I’ve been here before… A long time ago, yes, but I’ve been here before. I can’t say where it is, it’s too close to Hell to name, but I have been here before. An elderly relative used to live not far from this park and a chunk of my childhood is embedded here. It always seemed green, even in winter, not dead and cold like it does now. The canal which cuts through this place then seemed sedate and queenly. Now it’s clogged, diseased, and cuts a sorry figure as it limps on towards the river. The massive railway viaduct cutting through, still shunting trains up to Manchester, was bolder and cleaner. It was less covered by guano and graffiti. Maybe this is memory cheating me, but this place was much when I was younger. Continue reading “The House of Sir William”
D.H Lawrence may be most famous as a novelist, in particular for the (at the time) controversial ‘Lady Chatterley’s Lover’ but he was actually one of the most versatile writers of the early twentieth century, travel writing being one of the many forms (besides novels, poetry, essays and short stories) which he put his hand to. Twilight In Italy is the first collection of these (the others include Etruscan Places & Sea and Sardinia) and the majority of the book concerns the time he spent living with his mistress, Frieda, in Gargano, Lake Garda, in nineteen twelve and thirteen.
Easter Eggs are a popular addition to video games, but it’s rarer to hear about them in literature. I suppose that’s one of the reasons I throw them into my own work. I also find it fun to slip tiny nuggets in there, to see if anybody notices. So far nobody has. Continue reading “Building Worton | Easter Eggs and References”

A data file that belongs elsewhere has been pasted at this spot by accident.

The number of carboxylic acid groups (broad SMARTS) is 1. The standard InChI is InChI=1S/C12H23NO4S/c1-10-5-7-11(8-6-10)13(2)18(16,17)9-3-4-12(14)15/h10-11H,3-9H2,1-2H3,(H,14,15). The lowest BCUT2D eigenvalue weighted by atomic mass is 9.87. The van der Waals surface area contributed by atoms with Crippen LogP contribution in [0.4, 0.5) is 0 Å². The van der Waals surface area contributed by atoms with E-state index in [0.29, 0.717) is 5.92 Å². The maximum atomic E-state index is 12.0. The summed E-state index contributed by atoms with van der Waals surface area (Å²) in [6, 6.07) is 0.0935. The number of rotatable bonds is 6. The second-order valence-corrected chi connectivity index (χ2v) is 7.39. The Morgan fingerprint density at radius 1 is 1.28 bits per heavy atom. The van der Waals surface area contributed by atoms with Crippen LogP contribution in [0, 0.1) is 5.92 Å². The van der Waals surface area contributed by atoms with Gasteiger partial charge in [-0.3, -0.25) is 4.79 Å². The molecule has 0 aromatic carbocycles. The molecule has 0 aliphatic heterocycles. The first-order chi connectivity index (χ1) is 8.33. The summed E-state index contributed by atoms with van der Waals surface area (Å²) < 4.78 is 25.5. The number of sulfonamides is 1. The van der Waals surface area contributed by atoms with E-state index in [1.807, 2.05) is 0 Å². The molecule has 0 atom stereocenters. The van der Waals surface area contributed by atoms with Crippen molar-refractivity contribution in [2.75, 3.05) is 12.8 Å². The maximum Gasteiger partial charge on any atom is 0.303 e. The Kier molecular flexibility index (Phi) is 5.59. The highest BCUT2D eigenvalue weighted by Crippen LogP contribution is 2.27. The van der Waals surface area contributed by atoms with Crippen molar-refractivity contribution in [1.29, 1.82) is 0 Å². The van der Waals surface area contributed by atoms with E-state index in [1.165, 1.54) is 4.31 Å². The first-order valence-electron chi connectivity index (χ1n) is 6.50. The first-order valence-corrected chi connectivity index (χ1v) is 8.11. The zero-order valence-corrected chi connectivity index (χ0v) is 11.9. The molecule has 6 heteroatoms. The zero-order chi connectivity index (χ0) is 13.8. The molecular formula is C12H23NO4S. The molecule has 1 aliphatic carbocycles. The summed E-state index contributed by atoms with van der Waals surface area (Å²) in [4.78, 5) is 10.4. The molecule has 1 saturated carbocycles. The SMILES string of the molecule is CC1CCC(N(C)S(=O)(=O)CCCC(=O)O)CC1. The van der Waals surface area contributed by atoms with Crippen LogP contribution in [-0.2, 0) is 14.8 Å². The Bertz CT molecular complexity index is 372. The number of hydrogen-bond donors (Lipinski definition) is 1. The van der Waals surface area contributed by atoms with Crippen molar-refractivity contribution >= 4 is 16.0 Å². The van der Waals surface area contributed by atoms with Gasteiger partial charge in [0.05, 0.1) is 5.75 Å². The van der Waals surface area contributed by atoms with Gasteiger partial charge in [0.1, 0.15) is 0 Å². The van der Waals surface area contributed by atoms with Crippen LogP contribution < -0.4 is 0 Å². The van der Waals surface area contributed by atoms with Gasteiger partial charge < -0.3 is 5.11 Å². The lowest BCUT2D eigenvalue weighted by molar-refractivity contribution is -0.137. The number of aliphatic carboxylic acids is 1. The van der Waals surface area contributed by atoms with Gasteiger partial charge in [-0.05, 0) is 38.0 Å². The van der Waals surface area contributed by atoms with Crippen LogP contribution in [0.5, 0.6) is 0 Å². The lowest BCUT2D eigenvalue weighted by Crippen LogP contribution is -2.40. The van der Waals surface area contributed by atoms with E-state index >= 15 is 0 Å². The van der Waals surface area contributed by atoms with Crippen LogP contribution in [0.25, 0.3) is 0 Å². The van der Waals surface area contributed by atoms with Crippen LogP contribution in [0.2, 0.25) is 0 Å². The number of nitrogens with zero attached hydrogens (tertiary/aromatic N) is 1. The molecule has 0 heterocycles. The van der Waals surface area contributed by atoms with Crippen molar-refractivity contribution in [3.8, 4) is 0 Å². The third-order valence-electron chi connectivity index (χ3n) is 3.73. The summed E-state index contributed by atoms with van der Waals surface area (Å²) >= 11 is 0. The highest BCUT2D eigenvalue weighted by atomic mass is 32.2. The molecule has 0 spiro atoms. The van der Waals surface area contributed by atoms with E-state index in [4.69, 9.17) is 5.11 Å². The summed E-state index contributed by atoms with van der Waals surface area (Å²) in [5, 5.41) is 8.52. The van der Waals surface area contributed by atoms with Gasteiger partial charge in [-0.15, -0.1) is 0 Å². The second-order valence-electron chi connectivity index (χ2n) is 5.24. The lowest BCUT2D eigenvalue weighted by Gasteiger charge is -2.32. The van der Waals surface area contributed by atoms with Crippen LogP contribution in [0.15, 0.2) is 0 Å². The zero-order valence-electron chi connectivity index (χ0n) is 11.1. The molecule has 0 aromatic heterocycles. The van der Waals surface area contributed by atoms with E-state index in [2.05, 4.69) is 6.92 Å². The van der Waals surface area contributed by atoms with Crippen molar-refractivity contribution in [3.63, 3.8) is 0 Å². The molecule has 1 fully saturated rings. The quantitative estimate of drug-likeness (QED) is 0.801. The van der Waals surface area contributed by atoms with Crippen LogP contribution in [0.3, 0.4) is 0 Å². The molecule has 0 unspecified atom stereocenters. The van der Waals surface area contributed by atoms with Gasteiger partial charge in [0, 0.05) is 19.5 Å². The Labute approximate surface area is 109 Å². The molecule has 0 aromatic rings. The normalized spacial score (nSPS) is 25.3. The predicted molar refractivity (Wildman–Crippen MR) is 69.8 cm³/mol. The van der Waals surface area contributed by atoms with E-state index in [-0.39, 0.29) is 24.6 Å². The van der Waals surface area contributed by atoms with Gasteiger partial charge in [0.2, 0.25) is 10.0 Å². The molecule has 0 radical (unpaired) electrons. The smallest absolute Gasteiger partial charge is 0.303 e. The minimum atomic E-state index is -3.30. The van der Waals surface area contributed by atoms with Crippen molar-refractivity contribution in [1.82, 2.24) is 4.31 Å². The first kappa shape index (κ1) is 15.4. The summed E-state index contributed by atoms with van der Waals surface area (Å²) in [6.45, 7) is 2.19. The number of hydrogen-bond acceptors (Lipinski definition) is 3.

On the first of January another wall came down. This was not, as had been the case with the Berlin wall a few years before, a physical barrier. Instead it was a metaphorical one. It was a trade barrier and its removal was the birth of the thing we call the European Single Market. There had been a customs union in place since sixty eight but in eighty six a deadline, ratified within the Single European Act, was delivered. At the end of ninety two that deadline passed and Europe went forward into ninety three a very different place. This was because the removal of the trade barrier and creation of the Single Market did not just allow the free movement of goods and physical products, but also allowed for free movement of currency, of capital, and more importantly the free movement of people and services. It brought, to a certain extent, the borders of Europe crashing down. Now a man could go anywhere within the soon to be European Union. He could work and live wherever he wanted, from Cape St Vincent to Cape Wrath. He could offer his services, be they medical or mechanical, anywhere.
At the end of the year NAFTA, the North American Free Trade Agreement, would be signed by President Clinton. The London Convention banned the dumping of Nuclear Waste at sea. The Oslo I accord saw the placement of a framework that could have lead to an end for the Israeli-Palestinian conflict. It even saw Israeli Prime Minister Yitzahk Rabin and Palestinian Leader Yasser Arafat shaking hands when they met in Washington D.C. The world was suddenly a much freer, slightly brighter place. Or at least, that was the theory.
The dawning of a pan-European utopia and a better world looked to be in sight. However. Not all was well. Ninety three would turn out to be a year of violence and consequence.
We need to talk about fireworks, specifically Bonfire night fireworks. Now I am not against them. I like a good fireworks display as much as the next person. BUT… In Britain we have a problem concerning fireworks and Bonfire night. I am referring here to private displays, or rather, the conduct of the people mounting these displays and the type of fireworks being put to use. Continue reading “A Word About Fireworks”